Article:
[OUTLOOK]Doing what we have to do

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[OUTLOOK]Doing what we have to do

International society is in turmoil because of 0.2 grams of enriched uranium. In order to build a nuclear warhead, one needs 50,000 times as much and the uranium needs to be nine times more enriched. The 0.2 grams of uranium was the product of an experiment to extract radioactive material that some researchers conducted purely out of scientific curiosity. The hullabaloo started when we reported this experiment in an honest effort to uphold the additional safeguards of the International Atomic Energy Agency. Perhaps we could say that in this case, honesty was not the best policy. North Korea already has nuclear material enough to make more than eight nuclear warheads. Japan is free to enrich uranium for industrial purposes and supplies its own nuclear fuel for its nuclear energy plants. With this uranium, Japan could make a nuclear weapon in a month if it wanted to. Japan currently possesses 5 metric tons of enriched uranium. That is enough to make 3,000 nuclear weapons.
We created nuclear material in a laboratory in an amount smaller than a sesame seed. As the director of the research institute in question put it, we are being accused of a major crime when all we did was child’s play. One even might wonder whether it might not have been better had the researchers never reported the 0.2 grams. Nevertheless, the researchers did well to report the uranium in good faith. By being honest even with things smaller than sesame seeds that we could have hidden, we showed the world how honest we are and ultimately solidified the international society’s trust in us. For a small country like ours, and a country that lives on international trade as it does, international credibility is a great weapon. However, the problem is how to link this honesty with our national power. We need the wisdom to use the honesty and integrity of our country for our national interests. We cannot let ourselves be dragged around by neighboring countries like a lamb.
We need to take this opportunity to think once more about the nuclear problem concerning North Korea. The reason a mere 0.2 grams of enriched uranium could cause such a fuss is because nuclear weapons are that dangerous. Yet we are too indifferent to ― even to the point of being tolerant of ― the potential nuclear armament of North Korea. North Korea is economically bankrupt and it is difficult for it to survive on conventional weapons only. North Koreans believe that nuclear armaments are the only way to protect their security. North Korea will probably try to hold on to its nuclear weapons until the end. If so, what are we to do? Some people say we will be safe under the nuclear umbrella of the United States. Will the United States protect us? U.S. President George W. Bush, estranged by anti-American sentiment here, did not mention Korea when he narrated the names of the countries that sent troops to Iraq. Our President Roh Moo-hyun promised that within five to 10 years, we would be on equal footing with the United States in our alliance. If so, does that mean we will have a nuclear weapon by then?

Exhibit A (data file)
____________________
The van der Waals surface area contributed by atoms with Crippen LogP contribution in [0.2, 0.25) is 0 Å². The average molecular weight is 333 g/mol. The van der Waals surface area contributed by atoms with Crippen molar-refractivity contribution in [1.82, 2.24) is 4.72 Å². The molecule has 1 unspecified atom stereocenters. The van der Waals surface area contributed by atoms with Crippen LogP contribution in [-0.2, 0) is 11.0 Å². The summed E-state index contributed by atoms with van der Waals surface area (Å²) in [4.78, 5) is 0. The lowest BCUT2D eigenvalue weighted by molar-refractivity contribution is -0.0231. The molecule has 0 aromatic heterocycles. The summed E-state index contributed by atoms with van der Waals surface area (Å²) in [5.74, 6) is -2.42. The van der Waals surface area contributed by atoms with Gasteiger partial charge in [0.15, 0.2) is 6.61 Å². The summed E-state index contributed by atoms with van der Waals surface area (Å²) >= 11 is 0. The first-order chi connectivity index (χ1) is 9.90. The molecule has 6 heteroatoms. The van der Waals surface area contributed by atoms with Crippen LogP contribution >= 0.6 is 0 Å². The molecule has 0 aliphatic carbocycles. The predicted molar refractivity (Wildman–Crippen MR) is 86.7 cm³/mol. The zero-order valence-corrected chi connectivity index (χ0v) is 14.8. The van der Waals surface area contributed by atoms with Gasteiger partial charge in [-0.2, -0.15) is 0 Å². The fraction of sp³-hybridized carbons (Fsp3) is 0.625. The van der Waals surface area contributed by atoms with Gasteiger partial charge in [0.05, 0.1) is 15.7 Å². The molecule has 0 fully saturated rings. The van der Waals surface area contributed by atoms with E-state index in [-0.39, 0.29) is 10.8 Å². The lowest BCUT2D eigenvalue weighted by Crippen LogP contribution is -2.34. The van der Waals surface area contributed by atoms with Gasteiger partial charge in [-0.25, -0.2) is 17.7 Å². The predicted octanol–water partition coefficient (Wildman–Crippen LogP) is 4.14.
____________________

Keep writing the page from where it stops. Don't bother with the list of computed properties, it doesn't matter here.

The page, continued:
There are those who believe that the North could never use a nuclear weapon on the South because we are brothers and sisters. Also there are those who naively believe that with a little persuasion the North can be induced to give up its nuclear weapons. Don’t they say so out of ignorance of North Korea? What would a dictatorial regime that feels no remorse over starving millions of its people not do when driven to desperation? They turn a blind eye to the deaths of their own people. Why would they care about the South Koreans? Those with power will use it when driven to desperation. Israel finished developing its nuclear program in the mid-1960s. It was prepared to use two nuclear warheads during the Six Day War in 1967 and ordered the mantling of 13 20-kiloton warheads when it seemed to be facing defeat in the 1973 Yom Kippur War. Who is to say the North is more “ethical” than Israel and therefore would refrain from using nuclear bombs?
This is not to say that we, too, should make nuclear weapons. This is merely to emphasize that those in charge of national security should always prepare for the worst. What are we going to do should North Korea acquire nuclear weapons and threaten to use them against us? We should have autonomous rights over nuclear energy at least for industrial and research purposes. The International Atomic Energy Agency guarantees that.
Japan is one such case. We have 20 nuclear power reactors. Why can’t we produce our own nuclear fuel like Japan, instead of importing it? It is attributed to the Joint North-South Declaration on the Denuclearization of the Korean Peninsula. North Korea has completely ignored this treaty and developed its nuclear program. Why are we the only ones holding on to this dead-letter treaty?
We showed our honesty over nuclear matters to the international society this time. We should let this honesty and integrity bear fruit. The country that fears nuclear proliferation the most is the United States because of terrorism threats. If we are to develop our industrial and scientific nuclear program, we must persuade the United States and win its understanding first. The president once boasted on television, “The Korean government says what it needs to say to the United States.” Let’s hope that the president says what is truly needed for the national interest.

* The writer is the chief editor of the editorial page of the JoongAng Ilbo.

by Moon Chang-keuk
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